The "BYU Rule" Is Back - Y Magazine
Check out the latest podcast episode Listen
On Campus

The “BYU Rule” Is Back

In a series of moves that resembled a complex football play, the NCAA did a double reverse and decided to once again make accommodations for schools with religiously based policies prohibiting athletic competition on Sundays.

“The NCAA has recognized that colleges and universities should not have to sacrifice athletic opportunities in order to maintain their religious tenets,” said BYU president Merrill J. Bateman.

The first reversal came in April 1998, when the NCAA Division I Board of Directors decided to do away with the so-called “BYU Rule.” For 35 years the rule had allowed the NCAA to adjust championship schedules to accommodate schools with policies against Sunday competition.

BYU and Campbell University, who both prohibit Sunday play, spearheaded the opposition and drew enough support to cause the NCAA to reconsider. On Aug. 11 the board then reversed its reversal and created a new policy that accommodates not only Sunday no-play rules but also rules prohibiting competition on other days for religious reasons.

The new policy does, however, leave the door open for committees to petition for a waiver if a school’s no-play policy should “unduly disrupt the orderly conduct of a championship.”

Even with the loophole, the decision is a victory for BYU and other religious universities. “We’re appreciative that the board has made accommodations for schools with religious principles,” said Tom Collins, athletic director of Baptist-aligned Campbell University.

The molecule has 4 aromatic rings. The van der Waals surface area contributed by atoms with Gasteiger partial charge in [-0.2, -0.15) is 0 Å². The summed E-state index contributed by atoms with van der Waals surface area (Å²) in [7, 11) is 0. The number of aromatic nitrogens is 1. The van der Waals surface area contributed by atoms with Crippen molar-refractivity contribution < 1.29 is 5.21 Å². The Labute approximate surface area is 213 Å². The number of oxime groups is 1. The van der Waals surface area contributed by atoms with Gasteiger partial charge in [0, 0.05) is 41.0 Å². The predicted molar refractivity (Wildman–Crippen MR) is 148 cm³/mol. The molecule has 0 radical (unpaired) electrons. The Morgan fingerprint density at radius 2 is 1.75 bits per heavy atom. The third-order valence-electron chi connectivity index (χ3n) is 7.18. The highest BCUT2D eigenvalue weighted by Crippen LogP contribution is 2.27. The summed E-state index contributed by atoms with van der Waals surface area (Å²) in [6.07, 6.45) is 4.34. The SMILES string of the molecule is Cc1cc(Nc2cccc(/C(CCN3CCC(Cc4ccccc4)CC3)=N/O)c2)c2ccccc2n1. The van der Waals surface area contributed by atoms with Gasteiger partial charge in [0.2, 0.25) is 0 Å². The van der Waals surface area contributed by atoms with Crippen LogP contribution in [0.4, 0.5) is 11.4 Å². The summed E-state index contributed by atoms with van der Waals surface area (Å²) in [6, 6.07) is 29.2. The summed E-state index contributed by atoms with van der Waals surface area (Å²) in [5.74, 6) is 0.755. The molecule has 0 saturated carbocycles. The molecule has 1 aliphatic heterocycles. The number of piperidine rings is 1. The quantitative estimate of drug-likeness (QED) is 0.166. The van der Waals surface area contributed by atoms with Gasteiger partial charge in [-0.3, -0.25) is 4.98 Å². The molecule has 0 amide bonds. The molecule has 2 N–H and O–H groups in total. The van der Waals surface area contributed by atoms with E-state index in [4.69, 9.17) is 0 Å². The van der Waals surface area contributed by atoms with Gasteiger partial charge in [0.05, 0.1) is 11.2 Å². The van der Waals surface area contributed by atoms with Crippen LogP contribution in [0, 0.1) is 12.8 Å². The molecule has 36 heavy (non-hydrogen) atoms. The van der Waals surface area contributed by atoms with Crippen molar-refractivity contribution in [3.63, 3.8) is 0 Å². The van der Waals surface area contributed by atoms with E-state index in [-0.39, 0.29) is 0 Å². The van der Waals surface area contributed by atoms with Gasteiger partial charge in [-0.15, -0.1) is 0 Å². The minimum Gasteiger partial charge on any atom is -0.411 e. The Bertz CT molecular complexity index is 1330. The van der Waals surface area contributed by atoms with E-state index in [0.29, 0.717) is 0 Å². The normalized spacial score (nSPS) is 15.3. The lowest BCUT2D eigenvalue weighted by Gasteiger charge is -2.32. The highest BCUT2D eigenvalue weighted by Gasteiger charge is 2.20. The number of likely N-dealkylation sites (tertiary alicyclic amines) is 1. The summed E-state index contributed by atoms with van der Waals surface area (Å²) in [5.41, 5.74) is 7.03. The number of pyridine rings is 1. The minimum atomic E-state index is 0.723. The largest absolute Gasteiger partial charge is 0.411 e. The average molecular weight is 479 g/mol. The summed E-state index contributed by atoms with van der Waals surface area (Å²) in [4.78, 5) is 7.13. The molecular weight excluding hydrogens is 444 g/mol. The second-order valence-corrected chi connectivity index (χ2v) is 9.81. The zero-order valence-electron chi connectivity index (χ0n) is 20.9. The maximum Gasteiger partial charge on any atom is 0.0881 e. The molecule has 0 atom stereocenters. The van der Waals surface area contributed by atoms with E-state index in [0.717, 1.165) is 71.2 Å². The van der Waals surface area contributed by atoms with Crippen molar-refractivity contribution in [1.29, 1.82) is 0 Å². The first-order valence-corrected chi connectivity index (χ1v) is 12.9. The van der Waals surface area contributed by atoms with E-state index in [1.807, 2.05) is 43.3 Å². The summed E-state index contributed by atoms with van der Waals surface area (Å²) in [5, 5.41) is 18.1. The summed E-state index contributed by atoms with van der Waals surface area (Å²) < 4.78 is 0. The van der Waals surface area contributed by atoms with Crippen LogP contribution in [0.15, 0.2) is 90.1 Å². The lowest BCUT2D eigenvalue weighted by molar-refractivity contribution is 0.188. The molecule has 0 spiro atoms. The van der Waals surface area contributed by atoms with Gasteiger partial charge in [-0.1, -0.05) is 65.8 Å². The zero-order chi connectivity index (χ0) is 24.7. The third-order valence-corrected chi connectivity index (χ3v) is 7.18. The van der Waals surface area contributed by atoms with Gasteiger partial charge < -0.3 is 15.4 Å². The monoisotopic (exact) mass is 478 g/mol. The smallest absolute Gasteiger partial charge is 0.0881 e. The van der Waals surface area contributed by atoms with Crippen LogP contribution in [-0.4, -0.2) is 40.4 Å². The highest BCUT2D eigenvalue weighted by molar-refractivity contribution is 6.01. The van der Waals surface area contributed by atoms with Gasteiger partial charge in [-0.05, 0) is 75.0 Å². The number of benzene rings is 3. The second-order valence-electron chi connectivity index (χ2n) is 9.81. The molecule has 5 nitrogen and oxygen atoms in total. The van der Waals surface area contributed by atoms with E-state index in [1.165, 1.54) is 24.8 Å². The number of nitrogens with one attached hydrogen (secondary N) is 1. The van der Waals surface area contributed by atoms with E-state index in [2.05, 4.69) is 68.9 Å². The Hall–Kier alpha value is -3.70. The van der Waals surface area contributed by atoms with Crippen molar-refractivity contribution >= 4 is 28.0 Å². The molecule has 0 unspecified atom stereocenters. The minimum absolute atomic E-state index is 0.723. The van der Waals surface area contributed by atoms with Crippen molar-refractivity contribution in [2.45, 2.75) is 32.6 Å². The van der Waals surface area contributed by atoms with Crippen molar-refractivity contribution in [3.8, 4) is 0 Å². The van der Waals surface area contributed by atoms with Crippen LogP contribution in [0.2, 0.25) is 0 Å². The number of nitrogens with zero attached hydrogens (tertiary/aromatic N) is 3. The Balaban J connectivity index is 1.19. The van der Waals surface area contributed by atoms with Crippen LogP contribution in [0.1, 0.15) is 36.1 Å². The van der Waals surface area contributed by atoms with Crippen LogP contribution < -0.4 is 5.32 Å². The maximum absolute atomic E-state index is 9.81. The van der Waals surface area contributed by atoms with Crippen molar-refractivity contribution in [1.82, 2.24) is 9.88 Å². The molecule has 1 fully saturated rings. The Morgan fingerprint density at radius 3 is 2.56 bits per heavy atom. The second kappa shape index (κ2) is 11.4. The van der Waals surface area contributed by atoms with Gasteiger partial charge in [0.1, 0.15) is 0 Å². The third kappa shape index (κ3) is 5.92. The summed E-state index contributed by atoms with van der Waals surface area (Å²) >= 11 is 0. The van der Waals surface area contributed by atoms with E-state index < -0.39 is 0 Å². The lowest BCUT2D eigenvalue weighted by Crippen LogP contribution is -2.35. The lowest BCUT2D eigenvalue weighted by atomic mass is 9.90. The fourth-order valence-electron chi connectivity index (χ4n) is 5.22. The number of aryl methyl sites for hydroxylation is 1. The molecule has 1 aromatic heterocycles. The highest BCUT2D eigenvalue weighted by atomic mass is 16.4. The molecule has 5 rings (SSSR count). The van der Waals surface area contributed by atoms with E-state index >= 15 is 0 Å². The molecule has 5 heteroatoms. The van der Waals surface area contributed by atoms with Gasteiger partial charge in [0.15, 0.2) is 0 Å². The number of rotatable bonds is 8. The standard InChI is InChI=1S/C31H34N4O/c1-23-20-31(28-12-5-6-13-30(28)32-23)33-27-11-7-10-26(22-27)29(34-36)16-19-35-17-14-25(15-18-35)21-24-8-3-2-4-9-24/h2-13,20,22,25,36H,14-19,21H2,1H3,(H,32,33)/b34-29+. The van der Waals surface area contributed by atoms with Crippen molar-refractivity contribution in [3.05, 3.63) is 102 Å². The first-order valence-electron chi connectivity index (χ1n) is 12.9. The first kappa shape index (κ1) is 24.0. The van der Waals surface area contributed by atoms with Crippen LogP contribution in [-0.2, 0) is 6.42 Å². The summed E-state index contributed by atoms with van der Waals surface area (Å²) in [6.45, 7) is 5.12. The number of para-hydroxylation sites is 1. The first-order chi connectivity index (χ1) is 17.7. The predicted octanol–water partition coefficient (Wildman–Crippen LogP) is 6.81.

Soon after the April decision, President Bateman defended BYU’s position and rallied support through a guest editorial in The NCAA News. Within the 60-day response period, 99 schools contested the NCAA’s reversal of the BYU Rule. The schools included all Division I schools in Utah as well as schools such as Baylor, Duke, Georgia, Michigan, Nebraska, Stanford, Texas A&M, the University of Southern California, and the Naval and Air Force Academies.

“We heard clearly that the membership is concerned about preserving its principles and beliefs,” said Kenneth Shaw, chancellor of Syracuse University and chair of the Division I Board of Directors.

“We appreciate the tremendous support we have received from institutions across the country,” President Bateman said. “Many of these schools–while they do not share our position on Sunday play–have applauded BYU’s and Campbell University’s efforts to uphold our religious beliefs.”